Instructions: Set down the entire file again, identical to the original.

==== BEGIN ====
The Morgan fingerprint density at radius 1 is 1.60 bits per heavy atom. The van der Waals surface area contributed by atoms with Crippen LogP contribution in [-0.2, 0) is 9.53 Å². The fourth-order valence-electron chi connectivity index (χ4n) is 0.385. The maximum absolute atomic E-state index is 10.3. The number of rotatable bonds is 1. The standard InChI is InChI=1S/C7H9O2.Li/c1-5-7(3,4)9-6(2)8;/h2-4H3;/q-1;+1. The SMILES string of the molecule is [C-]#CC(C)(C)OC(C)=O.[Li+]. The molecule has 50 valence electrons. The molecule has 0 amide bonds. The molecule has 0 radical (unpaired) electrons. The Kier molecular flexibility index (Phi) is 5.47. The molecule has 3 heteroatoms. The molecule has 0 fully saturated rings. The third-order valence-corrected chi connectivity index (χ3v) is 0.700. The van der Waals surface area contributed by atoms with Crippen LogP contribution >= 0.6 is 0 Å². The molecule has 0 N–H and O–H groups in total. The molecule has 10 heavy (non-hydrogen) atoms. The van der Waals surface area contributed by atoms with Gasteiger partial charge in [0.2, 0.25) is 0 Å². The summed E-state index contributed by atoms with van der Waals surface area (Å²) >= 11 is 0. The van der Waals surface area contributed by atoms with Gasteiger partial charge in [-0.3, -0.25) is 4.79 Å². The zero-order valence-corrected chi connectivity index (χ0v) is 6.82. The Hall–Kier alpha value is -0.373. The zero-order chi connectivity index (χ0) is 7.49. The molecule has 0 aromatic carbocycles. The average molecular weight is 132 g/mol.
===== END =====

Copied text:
The Morgan fingerprint density at radius 1 is 1.60 bits per heavy atom. The van der Waals surface area contributed by atoms with Crippen LogP contribution in [-0.2, 0) is 9.53 Å². The fourth-order valence-electron chi connectivity index (χ4n) is 0.385. The maximum absolute atomic E-state index is 10.3. The number of rotatable bonds is 1. The standard InChI is InChI=1S/C7H9O2.Li/c1-5-7(3,4)9-6(2)8;/h2-4H3;/q-1;+1. The SMILES string of the molecule is [C-]#CC(C)(C)OC(C)=O.[Li+]. The molecule has 50 valence electrons. The molecule has 0 amide bonds. The molecule has 0 radical (unpaired) electrons. The Kier molecular flexibility index (Phi) is 5.47. The molecule has 3 heteroatoms. The molecule has 0 fully saturated rings. The third-order valence-corrected chi connectivity index (χ3v) is 0.700. The van der Waals surface area contributed by atoms with Crippen LogP contribution >= 0.6 is 0 Å². The molecule has 0 N–H and O–H groups in total. The molecule has 10 heavy (non-hydrogen) atoms. The van der Waals surface area contributed by atoms with Gasteiger partial charge in [0.2, 0.25) is 0 Å². The summed E-state index contributed by atoms with van der Waals surface area (Å²) >= 11 is 0. The van der Waals surface area contributed by atoms with Gasteiger partial charge in [-0.3, -0.25) is 4.79 Å². The zero-order valence-corrected chi connectivity index (χ0v) is 6.82. The Hall–Kier alpha value is -0.373. The zero-order chi connectivity index (χ0) is 7.49. The molecule has 0 aromatic carbocycles. The average molecular weight is 132 g/mol.